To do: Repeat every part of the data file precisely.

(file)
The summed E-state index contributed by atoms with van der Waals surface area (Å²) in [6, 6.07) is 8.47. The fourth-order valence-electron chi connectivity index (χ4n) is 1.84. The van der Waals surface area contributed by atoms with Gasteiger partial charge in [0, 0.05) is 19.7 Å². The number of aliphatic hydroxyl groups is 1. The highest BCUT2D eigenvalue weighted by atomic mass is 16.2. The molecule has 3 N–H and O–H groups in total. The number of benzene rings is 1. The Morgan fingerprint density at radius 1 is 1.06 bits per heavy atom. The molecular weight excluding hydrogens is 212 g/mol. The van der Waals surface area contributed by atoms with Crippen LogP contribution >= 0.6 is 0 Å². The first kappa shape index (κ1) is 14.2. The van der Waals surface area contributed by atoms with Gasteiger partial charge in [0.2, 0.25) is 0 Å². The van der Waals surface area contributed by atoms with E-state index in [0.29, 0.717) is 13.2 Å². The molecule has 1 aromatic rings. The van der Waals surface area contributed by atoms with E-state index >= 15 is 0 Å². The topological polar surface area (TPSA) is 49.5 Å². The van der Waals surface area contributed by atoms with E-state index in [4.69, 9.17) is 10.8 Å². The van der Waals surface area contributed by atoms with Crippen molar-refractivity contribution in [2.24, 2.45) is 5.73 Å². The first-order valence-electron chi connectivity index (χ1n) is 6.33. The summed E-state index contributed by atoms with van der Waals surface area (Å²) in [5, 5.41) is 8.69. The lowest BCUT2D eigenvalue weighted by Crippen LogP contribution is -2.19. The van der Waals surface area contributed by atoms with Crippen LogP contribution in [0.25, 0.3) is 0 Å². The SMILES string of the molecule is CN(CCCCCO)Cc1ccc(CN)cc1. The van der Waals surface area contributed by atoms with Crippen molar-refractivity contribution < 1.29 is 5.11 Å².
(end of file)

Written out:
The summed E-state index contributed by atoms with van der Waals surface area (Å²) in [6, 6.07) is 8.47. The fourth-order valence-electron chi connectivity index (χ4n) is 1.84. The van der Waals surface area contributed by atoms with Gasteiger partial charge in [0, 0.05) is 19.7 Å². The number of aliphatic hydroxyl groups is 1. The highest BCUT2D eigenvalue weighted by atomic mass is 16.2. The molecule has 3 N–H and O–H groups in total. The number of benzene rings is 1. The Morgan fingerprint density at radius 1 is 1.06 bits per heavy atom. The molecular weight excluding hydrogens is 212 g/mol. The van der Waals surface area contributed by atoms with Crippen LogP contribution >= 0.6 is 0 Å². The first kappa shape index (κ1) is 14.2. The van der Waals surface area contributed by atoms with Gasteiger partial charge in [0.2, 0.25) is 0 Å². The van der Waals surface area contributed by atoms with E-state index in [0.29, 0.717) is 13.2 Å². The molecule has 1 aromatic rings. The van der Waals surface area contributed by atoms with E-state index >= 15 is 0 Å². The topological polar surface area (TPSA) is 49.5 Å². The van der Waals surface area contributed by atoms with E-state index in [4.69, 9.17) is 10.8 Å². The van der Waals surface area contributed by atoms with Crippen molar-refractivity contribution in [2.24, 2.45) is 5.73 Å². The first-order valence-electron chi connectivity index (χ1n) is 6.33. The summed E-state index contributed by atoms with van der Waals surface area (Å²) in [5, 5.41) is 8.69. The lowest BCUT2D eigenvalue weighted by Crippen LogP contribution is -2.19. The van der Waals surface area contributed by atoms with Crippen LogP contribution in [0.25, 0.3) is 0 Å². The SMILES string of the molecule is CN(CCCCCO)Cc1ccc(CN)cc1. The van der Waals surface area contributed by atoms with Crippen molar-refractivity contribution < 1.29 is 5.11 Å².